, BAGHDAD, Mar 20 – A wave of attacks Tuesday in more than a dozen Iraqi cities killed at least 44 people on the anniversary of the US-led invasion of the country, just days before Baghdad hosts a landmark Arab summit.
The violence, which left 190 people wounded, bore the hallmarks of Al-Qaeda, which typically attempts to launch coordinated nationwide mass-casualty bombing campaigns, though there was no immediate claim of responsibility.
The bloodletting was swiftly condemned by Iraq’s parliament speaker as a bid by the jihadist group to derail this month’s summit, while United Nations envoy Martin Kobler described it as “atrocious.”
Officials said bombings and gun attacks rocked 14 towns and cities spanning the northern oil-rich hub of Kirkuk and the southern shrine city of Karbala from 7:00 am (0400 GMT), in the deadliest violence to strike Iraq in more than two months.
“We lost everything,” said Mohammed Sobheh, a policeman wounded in the Kirkuk attack. “Not one of my colleagues is alive — they were all killed.”
“I will never forget their screams, as long as I live.”
In central Baghdad, a car bomb exploded in the parking lot opposite the foreign ministry, despite dramatically heightened security measures in the capital in preparation for the March 27-29 Arab League summit.
At least three people were killed and nine wounded, officials said, underscoring concerns over Iraq’s ability to maintain security for the meeting.
Parliament speaker Osama al-Nujaifi condemned Tuesday’s “brutal criminal” attacks, and said they were part of efforts by Al-Qaeda to “derail the Arab summit, and keep Iraq feeling the effects of violence and destruction.”
Following the attacks, the government declared a week of public holidays from March 25 to April 1.
Coupled with the Nowruz holiday on Wednesday and the weekly day of prayer on Friday, much of the country will be largely closed until the end of the Arab League summit, while security forces have mooted the possibility of imposing a city-wide curfew on March 29, when Arab heads are expected in Baghdad.
Tuesday’s deadliest attacks occurred in Kirkuk and Karbala, where 26 people died in total.
In ethnically-mixed Kirkuk, a car bomb targeting a police building killed 13 people and wounded 50 others, according to police Major Salam Zangana. All of the fatalities were police, as were the vast majority of those hurt.
The explosion, which was followed minutes later by a smaller car bomb, also badly damaged dozens of police cars and nearby homes belonging mostly to the tiny Kakaiyah religious minority.
“We have also received parts of bodies, but we do not know who they belong to,” said Mohammed Abdullah, a doctor at Kirkuk hospital.
In Karbala, two roadside blasts at the entrance to the city killed 13 people and wounded 48, according to provincial health spokesman Jamal Mehdi.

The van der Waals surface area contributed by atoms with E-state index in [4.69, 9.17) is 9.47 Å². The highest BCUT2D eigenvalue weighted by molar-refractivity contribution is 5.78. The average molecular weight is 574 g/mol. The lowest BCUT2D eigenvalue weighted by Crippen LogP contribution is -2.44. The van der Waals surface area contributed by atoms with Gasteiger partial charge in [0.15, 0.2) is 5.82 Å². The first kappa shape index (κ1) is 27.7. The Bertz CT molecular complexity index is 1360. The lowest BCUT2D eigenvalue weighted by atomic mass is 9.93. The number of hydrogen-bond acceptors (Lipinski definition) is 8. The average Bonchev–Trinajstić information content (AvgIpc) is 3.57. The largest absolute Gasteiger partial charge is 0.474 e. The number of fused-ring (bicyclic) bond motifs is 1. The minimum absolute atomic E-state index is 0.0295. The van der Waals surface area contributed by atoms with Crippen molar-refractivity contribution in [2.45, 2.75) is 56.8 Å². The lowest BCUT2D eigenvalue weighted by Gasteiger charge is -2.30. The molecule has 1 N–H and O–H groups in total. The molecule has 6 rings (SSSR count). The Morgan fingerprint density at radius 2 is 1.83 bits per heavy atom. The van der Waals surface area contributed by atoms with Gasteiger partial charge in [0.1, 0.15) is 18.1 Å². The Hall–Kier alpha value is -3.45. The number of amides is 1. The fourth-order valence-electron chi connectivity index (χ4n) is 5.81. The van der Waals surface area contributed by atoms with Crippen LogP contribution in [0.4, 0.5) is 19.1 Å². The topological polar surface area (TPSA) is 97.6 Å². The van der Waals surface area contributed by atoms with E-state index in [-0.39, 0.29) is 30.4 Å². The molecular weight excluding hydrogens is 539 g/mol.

Police spokesman Major Alaa Abbas of Karbala, which is south of Baghdad and home to the shrines of revered Shiite clerics Imam Hussein and Imam Abbas, confirmed the toll.
Hours before Tuesday’s foreign ministry attack, a car bomb set off by a suicide attacker in the centre of the capital killed four people and wounded eight, officials said.
An early-morning gun attack on a Baghdad church also left three police dead.
Car bombs in Hilla, south of Baghdad, and Ramadi, west of the capital, killed four people and wounded 42 others, officials said.
A roadside bomb blast later in the city targeting Anbar governor Qassim Mohammed Abed left two wounded, though Abed was unharmed.
Separate gun and bomb attacks in Salaheddin province killed four people, including a city councillor, police said.
Bombings in the main northern city of Mosul, the refinery town of Baiji, the northern towns of Baquba, Daquq and Al-Dhuluiyah, and the central town of Mahmudiyah left 31 people wounded. Another car bomb in the northern city of Samarra caused no casualties.
Tuesday’s violence was Iraq’s deadliest day since January 14, when 53 people were killed in a suicide bombing outside the southern port of Basra.
The attacks come on the ninth anniversary of the beginning of the US-led invasion of Iraq which ousted Saddam Hussein, and just days before Baghdad hosts an Arab League summit, the first meeting of the 22-nation body to be held in the capital since Saddam’s 1990 invasion of Kuwait.
Officials insist Iraq’s forces are capable of maintaining security for the summit, but admit they may need to effectively shut down Baghdad to do so.
Violence across the country is down from its peak in 2006 and 2007, but attacks remain common. A total of 150 Iraqis were killed in February, according to official figures.